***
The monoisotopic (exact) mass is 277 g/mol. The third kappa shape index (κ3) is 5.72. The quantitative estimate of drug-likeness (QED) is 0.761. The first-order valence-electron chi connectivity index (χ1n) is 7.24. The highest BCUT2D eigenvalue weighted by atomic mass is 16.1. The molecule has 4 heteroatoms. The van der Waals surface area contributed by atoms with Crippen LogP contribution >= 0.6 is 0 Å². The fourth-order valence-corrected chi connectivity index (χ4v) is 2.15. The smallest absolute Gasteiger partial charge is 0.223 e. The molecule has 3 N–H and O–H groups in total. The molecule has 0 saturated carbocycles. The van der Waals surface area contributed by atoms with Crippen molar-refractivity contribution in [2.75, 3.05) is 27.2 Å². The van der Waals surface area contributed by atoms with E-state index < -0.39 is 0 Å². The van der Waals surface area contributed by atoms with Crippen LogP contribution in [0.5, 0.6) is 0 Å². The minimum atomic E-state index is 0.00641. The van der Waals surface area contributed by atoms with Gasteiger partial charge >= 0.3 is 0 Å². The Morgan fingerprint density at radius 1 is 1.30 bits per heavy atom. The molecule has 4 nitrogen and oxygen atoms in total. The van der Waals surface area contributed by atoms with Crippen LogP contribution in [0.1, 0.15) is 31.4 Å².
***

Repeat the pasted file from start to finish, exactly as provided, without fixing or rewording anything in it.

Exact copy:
The monoisotopic (exact) mass is 277 g/mol. The third kappa shape index (κ3) is 5.72. The quantitative estimate of drug-likeness (QED) is 0.761. The first-order valence-electron chi connectivity index (χ1n) is 7.24. The highest BCUT2D eigenvalue weighted by atomic mass is 16.1. The molecule has 4 heteroatoms. The van der Waals surface area contributed by atoms with Crippen LogP contribution >= 0.6 is 0 Å². The fourth-order valence-corrected chi connectivity index (χ4v) is 2.15. The smallest absolute Gasteiger partial charge is 0.223 e. The molecule has 3 N–H and O–H groups in total. The molecule has 0 saturated carbocycles. The van der Waals surface area contributed by atoms with Crippen molar-refractivity contribution in [2.75, 3.05) is 27.2 Å². The van der Waals surface area contributed by atoms with E-state index < -0.39 is 0 Å². The van der Waals surface area contributed by atoms with Crippen LogP contribution in [0.5, 0.6) is 0 Å². The minimum atomic E-state index is 0.00641. The van der Waals surface area contributed by atoms with Gasteiger partial charge >= 0.3 is 0 Å². The Morgan fingerprint density at radius 1 is 1.30 bits per heavy atom. The molecule has 4 nitrogen and oxygen atoms in total. The van der Waals surface area contributed by atoms with Crippen LogP contribution in [0.1, 0.15) is 31.4 Å².